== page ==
1st Edition

Mapping the Field 75 Years of Educational Review, Volume I

Edited By Jane Martin, Marion Bowl, Gemma Banks Copyright 2024

    From its origins in the University of Birmingham’s then Institute of Education in 1948, Educational Review has emerged as a leading international journal for generic educational research. Seventy-five years on, Mapping the Field presents a detailed account of education theory and research, policy, and practice through the lens of some of the key articles published in the journal over this timespan.

    The Foreword written by the journal’s editors in Volume I presents a comprehensive account of the changing context for education scholarship and plots the key events in the development of the journal. The articles in Part I discuss some of the underpinning theories and research methodologies which have guided education researchers and practitioners, both past and present. Parts II and III focus on politics and policymaking in education and on the challenges involved in managing educational practice.

    The articles included in both volumes of Mapping the Field represent a careful selection from the work of scholars whose ideas have been, and continue to be, influential in the field of education. Overall, this major text covers a wide range of topics and offers original insights into educational policy, provision, processes, and practice from around the world.

    Foreword: an intellectual history of educational research

    Jane Martin, Marion Bowl and Gemma Banks

    Part I: Theory and methods in educational scholarship

    Marion Bowl and Jane Martin

    1. Language in a social perspective

    M. K. Halliday

    2. Phenomenological perspectives and the sociology of the school

    Roger Dale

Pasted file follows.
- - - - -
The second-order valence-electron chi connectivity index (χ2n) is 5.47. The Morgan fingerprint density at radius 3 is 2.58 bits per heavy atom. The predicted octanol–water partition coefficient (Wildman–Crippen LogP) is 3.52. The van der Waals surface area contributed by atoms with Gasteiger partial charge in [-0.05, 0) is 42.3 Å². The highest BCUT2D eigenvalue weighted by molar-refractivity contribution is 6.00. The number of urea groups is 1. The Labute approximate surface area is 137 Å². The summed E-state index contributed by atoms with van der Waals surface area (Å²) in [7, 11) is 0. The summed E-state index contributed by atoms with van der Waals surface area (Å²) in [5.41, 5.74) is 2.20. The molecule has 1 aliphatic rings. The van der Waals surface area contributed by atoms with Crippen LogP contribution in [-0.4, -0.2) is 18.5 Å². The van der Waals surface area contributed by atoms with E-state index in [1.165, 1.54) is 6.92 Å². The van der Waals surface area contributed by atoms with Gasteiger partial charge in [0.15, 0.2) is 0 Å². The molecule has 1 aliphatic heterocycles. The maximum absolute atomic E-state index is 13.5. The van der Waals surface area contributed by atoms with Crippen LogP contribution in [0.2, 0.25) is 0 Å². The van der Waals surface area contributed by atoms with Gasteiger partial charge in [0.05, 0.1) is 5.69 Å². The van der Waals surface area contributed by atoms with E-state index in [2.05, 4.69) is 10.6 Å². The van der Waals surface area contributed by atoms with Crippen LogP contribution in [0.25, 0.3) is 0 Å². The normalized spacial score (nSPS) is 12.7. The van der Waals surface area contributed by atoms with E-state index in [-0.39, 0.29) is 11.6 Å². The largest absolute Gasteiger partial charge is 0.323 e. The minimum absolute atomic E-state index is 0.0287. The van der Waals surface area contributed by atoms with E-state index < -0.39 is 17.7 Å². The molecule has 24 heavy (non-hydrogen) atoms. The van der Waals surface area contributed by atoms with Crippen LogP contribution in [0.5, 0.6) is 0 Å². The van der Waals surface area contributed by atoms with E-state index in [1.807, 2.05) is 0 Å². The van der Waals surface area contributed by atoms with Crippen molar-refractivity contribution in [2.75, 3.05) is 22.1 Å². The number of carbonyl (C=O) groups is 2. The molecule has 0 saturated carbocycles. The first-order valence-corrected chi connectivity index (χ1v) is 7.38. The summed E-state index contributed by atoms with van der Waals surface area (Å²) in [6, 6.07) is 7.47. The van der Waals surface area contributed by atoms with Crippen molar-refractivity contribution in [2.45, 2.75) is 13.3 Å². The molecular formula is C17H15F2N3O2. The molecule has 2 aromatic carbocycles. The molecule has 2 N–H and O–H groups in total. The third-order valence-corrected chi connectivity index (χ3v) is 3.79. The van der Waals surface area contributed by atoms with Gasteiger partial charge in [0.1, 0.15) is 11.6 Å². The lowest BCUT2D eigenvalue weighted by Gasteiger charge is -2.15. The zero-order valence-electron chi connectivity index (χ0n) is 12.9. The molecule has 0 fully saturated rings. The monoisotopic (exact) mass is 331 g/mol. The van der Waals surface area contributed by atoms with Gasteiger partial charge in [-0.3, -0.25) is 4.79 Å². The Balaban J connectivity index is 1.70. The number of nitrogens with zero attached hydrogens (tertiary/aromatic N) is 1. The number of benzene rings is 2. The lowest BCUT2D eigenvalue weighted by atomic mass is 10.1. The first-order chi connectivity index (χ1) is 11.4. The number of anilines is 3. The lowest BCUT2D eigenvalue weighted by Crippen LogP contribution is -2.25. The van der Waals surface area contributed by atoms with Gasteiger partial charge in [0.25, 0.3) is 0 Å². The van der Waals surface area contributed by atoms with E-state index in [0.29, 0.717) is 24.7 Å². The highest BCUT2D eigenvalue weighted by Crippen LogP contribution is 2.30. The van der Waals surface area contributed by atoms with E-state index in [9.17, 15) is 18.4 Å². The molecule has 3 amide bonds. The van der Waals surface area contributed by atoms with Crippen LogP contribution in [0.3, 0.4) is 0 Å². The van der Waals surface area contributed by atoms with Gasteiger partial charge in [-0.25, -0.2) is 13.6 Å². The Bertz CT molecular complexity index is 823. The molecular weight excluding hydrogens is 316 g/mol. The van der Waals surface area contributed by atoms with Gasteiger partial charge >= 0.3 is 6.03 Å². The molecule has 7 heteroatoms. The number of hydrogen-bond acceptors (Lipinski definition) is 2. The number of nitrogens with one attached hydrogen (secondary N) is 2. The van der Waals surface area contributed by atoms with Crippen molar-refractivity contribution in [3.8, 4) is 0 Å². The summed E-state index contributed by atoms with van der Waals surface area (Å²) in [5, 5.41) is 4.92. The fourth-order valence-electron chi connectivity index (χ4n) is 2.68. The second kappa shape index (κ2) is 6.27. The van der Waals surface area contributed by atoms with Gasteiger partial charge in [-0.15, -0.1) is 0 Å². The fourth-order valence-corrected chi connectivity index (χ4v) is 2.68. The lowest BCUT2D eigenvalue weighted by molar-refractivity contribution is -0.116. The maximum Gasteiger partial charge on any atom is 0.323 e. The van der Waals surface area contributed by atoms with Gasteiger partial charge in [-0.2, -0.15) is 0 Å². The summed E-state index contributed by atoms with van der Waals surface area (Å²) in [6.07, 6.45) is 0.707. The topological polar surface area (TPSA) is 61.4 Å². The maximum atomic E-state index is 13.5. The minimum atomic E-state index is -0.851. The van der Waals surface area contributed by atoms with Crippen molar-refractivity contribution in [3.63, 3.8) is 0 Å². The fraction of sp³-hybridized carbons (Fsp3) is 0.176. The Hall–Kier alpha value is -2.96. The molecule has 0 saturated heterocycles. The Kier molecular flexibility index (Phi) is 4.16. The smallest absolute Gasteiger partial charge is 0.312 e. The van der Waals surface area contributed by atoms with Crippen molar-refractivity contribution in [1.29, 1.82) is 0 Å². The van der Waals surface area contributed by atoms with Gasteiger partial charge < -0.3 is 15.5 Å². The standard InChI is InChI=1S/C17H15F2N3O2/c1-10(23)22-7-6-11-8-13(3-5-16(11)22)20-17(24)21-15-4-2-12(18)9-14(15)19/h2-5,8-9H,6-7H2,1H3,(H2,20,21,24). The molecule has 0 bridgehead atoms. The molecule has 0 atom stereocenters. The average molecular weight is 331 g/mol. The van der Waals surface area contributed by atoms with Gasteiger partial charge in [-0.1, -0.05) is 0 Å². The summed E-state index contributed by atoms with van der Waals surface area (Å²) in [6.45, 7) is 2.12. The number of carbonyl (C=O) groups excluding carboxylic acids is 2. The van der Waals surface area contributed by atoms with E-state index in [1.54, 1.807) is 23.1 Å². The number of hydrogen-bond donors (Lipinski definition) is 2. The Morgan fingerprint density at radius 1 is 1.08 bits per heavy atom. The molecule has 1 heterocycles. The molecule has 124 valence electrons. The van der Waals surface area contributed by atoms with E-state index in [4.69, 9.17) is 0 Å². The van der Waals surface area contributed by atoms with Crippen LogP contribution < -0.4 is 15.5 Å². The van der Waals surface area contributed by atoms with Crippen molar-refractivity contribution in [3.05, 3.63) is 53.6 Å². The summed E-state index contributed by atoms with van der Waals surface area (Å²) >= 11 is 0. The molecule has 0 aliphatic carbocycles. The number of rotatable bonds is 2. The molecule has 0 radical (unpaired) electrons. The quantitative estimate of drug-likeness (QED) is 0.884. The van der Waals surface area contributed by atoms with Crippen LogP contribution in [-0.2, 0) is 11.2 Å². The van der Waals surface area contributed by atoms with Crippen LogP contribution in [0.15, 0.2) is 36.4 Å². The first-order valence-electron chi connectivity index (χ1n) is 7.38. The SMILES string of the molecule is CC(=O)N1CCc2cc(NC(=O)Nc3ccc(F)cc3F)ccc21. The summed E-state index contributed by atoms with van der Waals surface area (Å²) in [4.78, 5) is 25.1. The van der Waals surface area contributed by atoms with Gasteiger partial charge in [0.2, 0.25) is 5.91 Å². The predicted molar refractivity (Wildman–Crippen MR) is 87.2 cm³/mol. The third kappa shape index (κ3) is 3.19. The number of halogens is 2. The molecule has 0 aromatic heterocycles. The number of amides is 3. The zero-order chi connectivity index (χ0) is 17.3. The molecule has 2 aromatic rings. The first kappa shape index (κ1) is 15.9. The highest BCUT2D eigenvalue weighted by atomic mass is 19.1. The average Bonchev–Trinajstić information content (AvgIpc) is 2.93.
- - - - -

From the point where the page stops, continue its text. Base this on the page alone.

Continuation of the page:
3. The sociology of Pierre Bourdieu

    John Kennett

    4. Challenges facing educational research: Educational Review Guest Lecture 2005

    Andrew Pollard

    5. Understanding learning cultures

    Phil Hodkinson, Gert Biesta and David James

    6. Measuring privatisation in education: methodological challenges and possibilities

    Emily Winchip, Howard Stevenson and Alison Milner 

    Part II: Politics and policymaking

    Marion Bowl and Jane Martin

    7. Finding more time for the study of freedom

    W. O. Lester Smith

    8. Where stands educational policy towards the poor?

    Philip Robinson

    9. Doing things the ‘right’ way: legitimating educational inequalities in conservative times

    Michael W. Apple

    10. Global citizenship: abstraction or framework for action?

    Lynn Davies

    11. Does addressing prejudice and discrimination through Holocaust education produce better


    Paula Cowan and Henry Maitles

    12. “Education as the practice of freedom?” – prison education and the pandemic

    Kate O’Brien, Hannah King, Josie Phillips, Dalton, Kath and Phoenix

    Part III: Leadership and management

    Marion Bowl and Jane Martin

    13. Becoming Career Ambitious: the career strategies of married women who became primary headteachers in the 1960s and 1970s

    Julia Evetts 

    14. Education policy, distributed leadership and socio‐cultural theory

    David Hartley 

    15. How does the new emphasis on managerialism in education redefine teacher professionalism? A case study in Guangdong Province of China

    Jocelyn L. N. Wong

    16. Beyond anonymity and the every-day: celebrity and the capture of educational leadership

    Tanya Fitzgerald and Julia Savage 

    17. “That would be my red line”: an analysis of headteachers’ resistance of neoliberal education reforms

    Kay Fuller 

    18. “Being” a Head of Department in an English University

    Megan Crawford


    Jane Martin is Professor of Social History of Education at the University of Birmingham, UK. She is Director of the Domus Centre for Interdisciplinary Research in Histories of Education and Childhood, and Executive Editor of Educational Review. Her most recent book is Gender and Education in England since 1770: A social and cultural history (2022) and is currently writing the biography of author, teacher, and socialist Caroline DeCamp Benn (1926-2000).

    Marion Bowl is Honorary Senior Lecturer in the School of Education at the University of Birmingham, UK. She is an academic, teacher and community worker, and Book Reviews Editor of Educational Review.

    Gemma Banks holds numerous roles in academic publishing, including Editorial Administrator for the Journal of Moral Education, Social Media Manager for the Journal of Global Security Studies, and Journal Manager of Educational Review.